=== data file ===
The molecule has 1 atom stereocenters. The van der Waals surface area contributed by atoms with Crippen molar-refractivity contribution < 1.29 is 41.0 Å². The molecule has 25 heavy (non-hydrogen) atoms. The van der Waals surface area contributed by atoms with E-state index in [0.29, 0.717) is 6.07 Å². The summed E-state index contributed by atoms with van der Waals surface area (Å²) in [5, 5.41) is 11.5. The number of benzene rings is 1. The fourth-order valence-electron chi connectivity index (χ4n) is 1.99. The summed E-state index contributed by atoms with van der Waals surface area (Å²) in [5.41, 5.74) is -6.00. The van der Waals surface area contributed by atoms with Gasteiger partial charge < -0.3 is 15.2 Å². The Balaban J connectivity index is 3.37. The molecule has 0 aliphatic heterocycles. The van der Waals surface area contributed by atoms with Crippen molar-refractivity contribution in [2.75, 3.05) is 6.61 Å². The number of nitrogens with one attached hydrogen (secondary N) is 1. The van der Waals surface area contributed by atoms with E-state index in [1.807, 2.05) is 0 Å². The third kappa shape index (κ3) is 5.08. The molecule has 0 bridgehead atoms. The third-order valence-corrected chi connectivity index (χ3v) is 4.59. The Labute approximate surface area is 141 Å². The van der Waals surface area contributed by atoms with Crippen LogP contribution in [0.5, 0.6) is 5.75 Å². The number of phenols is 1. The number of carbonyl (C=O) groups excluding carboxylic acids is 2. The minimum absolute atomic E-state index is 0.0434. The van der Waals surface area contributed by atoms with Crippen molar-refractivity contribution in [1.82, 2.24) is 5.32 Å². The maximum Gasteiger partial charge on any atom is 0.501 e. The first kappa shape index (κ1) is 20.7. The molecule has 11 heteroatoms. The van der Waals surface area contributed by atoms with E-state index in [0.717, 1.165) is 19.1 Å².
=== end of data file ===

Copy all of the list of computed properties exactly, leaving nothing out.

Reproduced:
The molecule has 1 atom stereocenters. The van der Waals surface area contributed by atoms with Crippen molar-refractivity contribution < 1.29 is 41.0 Å². The molecule has 25 heavy (non-hydrogen) atoms. The van der Waals surface area contributed by atoms with E-state index in [0.29, 0.717) is 6.07 Å². The summed E-state index contributed by atoms with van der Waals surface area (Å²) in [5, 5.41) is 11.5. The number of benzene rings is 1. The fourth-order valence-electron chi connectivity index (χ4n) is 1.99. The summed E-state index contributed by atoms with van der Waals surface area (Å²) in [5.41, 5.74) is -6.00. The van der Waals surface area contributed by atoms with Gasteiger partial charge < -0.3 is 15.2 Å². The Balaban J connectivity index is 3.37. The molecule has 0 aliphatic heterocycles. The van der Waals surface area contributed by atoms with Crippen molar-refractivity contribution in [2.75, 3.05) is 6.61 Å². The number of nitrogens with one attached hydrogen (secondary N) is 1. The van der Waals surface area contributed by atoms with E-state index in [1.807, 2.05) is 0 Å². The third kappa shape index (κ3) is 5.08. The molecule has 0 bridgehead atoms. The third-order valence-corrected chi connectivity index (χ3v) is 4.59. The Labute approximate surface area is 141 Å². The van der Waals surface area contributed by atoms with Crippen LogP contribution in [0.5, 0.6) is 5.75 Å². The number of phenols is 1. The number of carbonyl (C=O) groups excluding carboxylic acids is 2. The minimum absolute atomic E-state index is 0.0434. The van der Waals surface area contributed by atoms with Crippen molar-refractivity contribution in [1.82, 2.24) is 5.32 Å². The maximum Gasteiger partial charge on any atom is 0.501 e. The first kappa shape index (κ1) is 20.7. The molecule has 11 heteroatoms. The van der Waals surface area contributed by atoms with E-state index in [0.717, 1.165) is 19.1 Å².